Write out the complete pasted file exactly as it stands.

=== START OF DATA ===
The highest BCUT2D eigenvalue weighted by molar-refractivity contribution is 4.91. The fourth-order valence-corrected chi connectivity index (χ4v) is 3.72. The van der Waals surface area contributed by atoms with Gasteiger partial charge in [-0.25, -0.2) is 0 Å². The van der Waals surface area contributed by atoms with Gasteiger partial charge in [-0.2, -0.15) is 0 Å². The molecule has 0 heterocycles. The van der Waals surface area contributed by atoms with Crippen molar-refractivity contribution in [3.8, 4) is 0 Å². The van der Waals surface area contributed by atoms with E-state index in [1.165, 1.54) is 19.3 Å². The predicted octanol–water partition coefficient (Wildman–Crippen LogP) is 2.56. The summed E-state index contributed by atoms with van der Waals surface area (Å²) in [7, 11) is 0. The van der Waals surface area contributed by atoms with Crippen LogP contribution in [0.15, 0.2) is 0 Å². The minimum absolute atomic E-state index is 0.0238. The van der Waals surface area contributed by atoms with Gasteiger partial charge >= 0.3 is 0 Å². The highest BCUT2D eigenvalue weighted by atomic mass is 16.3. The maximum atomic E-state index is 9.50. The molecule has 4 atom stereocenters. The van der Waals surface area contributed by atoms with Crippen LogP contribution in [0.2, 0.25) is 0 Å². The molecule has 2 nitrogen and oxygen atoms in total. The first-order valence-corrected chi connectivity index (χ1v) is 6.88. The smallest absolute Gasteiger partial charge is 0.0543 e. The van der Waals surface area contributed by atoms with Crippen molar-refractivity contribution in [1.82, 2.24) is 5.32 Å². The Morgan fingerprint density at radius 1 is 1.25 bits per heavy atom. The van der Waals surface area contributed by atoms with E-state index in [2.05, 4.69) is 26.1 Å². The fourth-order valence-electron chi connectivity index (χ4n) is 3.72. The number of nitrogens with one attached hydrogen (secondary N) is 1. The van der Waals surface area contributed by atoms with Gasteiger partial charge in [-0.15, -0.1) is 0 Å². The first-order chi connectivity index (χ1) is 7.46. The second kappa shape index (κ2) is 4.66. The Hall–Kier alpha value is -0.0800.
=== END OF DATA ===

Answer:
The highest BCUT2D eigenvalue weighted by molar-refractivity contribution is 4.91. The fourth-order valence-corrected chi connectivity index (χ4v) is 3.72. The van der Waals surface area contributed by atoms with Gasteiger partial charge in [-0.25, -0.2) is 0 Å². The van der Waals surface area contributed by atoms with Gasteiger partial charge in [-0.2, -0.15) is 0 Å². The molecule has 0 heterocycles. The van der Waals surface area contributed by atoms with Crippen molar-refractivity contribution in [3.8, 4) is 0 Å². The van der Waals surface area contributed by atoms with E-state index in [1.165, 1.54) is 19.3 Å². The predicted octanol–water partition coefficient (Wildman–Crippen LogP) is 2.56. The summed E-state index contributed by atoms with van der Waals surface area (Å²) in [7, 11) is 0. The van der Waals surface area contributed by atoms with Crippen LogP contribution in [0.15, 0.2) is 0 Å². The minimum absolute atomic E-state index is 0.0238. The van der Waals surface area contributed by atoms with Gasteiger partial charge >= 0.3 is 0 Å². The highest BCUT2D eigenvalue weighted by atomic mass is 16.3. The maximum atomic E-state index is 9.50. The molecule has 4 atom stereocenters. The van der Waals surface area contributed by atoms with Crippen LogP contribution in [0.2, 0.25) is 0 Å². The molecule has 2 nitrogen and oxygen atoms in total. The first-order valence-corrected chi connectivity index (χ1v) is 6.88. The smallest absolute Gasteiger partial charge is 0.0543 e. The van der Waals surface area contributed by atoms with Crippen molar-refractivity contribution in [1.82, 2.24) is 5.32 Å². The Morgan fingerprint density at radius 1 is 1.25 bits per heavy atom. The van der Waals surface area contributed by atoms with E-state index in [2.05, 4.69) is 26.1 Å². The fourth-order valence-electron chi connectivity index (χ4n) is 3.72. The number of nitrogens with one attached hydrogen (secondary N) is 1. The van der Waals surface area contributed by atoms with Gasteiger partial charge in [-0.15, -0.1) is 0 Å². The first-order chi connectivity index (χ1) is 7.46. The second kappa shape index (κ2) is 4.66. The Hall–Kier alpha value is -0.0800.